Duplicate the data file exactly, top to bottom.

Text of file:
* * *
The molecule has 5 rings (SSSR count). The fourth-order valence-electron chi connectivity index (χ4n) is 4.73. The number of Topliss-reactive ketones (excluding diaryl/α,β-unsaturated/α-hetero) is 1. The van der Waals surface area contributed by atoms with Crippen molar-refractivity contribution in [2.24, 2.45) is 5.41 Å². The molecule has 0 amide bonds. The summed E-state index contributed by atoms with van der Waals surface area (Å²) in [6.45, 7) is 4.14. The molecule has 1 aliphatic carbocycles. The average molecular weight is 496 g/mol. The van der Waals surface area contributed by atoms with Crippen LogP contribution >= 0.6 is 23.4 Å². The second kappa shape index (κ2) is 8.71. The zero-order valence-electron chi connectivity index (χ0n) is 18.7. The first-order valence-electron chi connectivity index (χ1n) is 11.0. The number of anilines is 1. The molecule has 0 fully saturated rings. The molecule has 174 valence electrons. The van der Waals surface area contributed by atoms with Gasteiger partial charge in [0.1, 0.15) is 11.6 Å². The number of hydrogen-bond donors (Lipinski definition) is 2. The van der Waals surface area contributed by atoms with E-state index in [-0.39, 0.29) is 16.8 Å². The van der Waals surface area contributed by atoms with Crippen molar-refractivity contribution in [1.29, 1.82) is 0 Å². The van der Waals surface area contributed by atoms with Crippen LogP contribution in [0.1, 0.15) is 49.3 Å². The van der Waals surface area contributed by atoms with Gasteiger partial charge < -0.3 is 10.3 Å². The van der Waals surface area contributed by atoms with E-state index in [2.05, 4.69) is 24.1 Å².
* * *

The molecule has 5 rings (SSSR count). The fourth-order valence-electron chi connectivity index (χ4n) is 4.73. The number of Topliss-reactive ketones (excluding diaryl/α,β-unsaturated/α-hetero) is 1. The van der Waals surface area contributed by atoms with Crippen molar-refractivity contribution in [2.24, 2.45) is 5.41 Å². The molecule has 0 amide bonds. The summed E-state index contributed by atoms with van der Waals surface area (Å²) in [6.45, 7) is 4.14. The molecule has 1 aliphatic carbocycles. The average molecular weight is 496 g/mol. The van der Waals surface area contributed by atoms with Crippen LogP contribution >= 0.6 is 23.4 Å². The second kappa shape index (κ2) is 8.71. The zero-order valence-electron chi connectivity index (χ0n) is 18.7. The first-order valence-electron chi connectivity index (χ1n) is 11.0. The number of anilines is 1. The molecule has 0 fully saturated rings. The molecule has 174 valence electrons. The van der Waals surface area contributed by atoms with Gasteiger partial charge in [0.1, 0.15) is 11.6 Å². The number of hydrogen-bond donors (Lipinski definition) is 2. The van der Waals surface area contributed by atoms with E-state index in [-0.39, 0.29) is 16.8 Å². The van der Waals surface area contributed by atoms with Crippen molar-refractivity contribution in [1.29, 1.82) is 0 Å². The van der Waals surface area contributed by atoms with Crippen LogP contribution in [0.1, 0.15) is 49.3 Å². The van der Waals surface area contributed by atoms with Gasteiger partial charge < -0.3 is 10.3 Å². The van der Waals surface area contributed by atoms with E-state index in [2.05, 4.69) is 24.1 Å².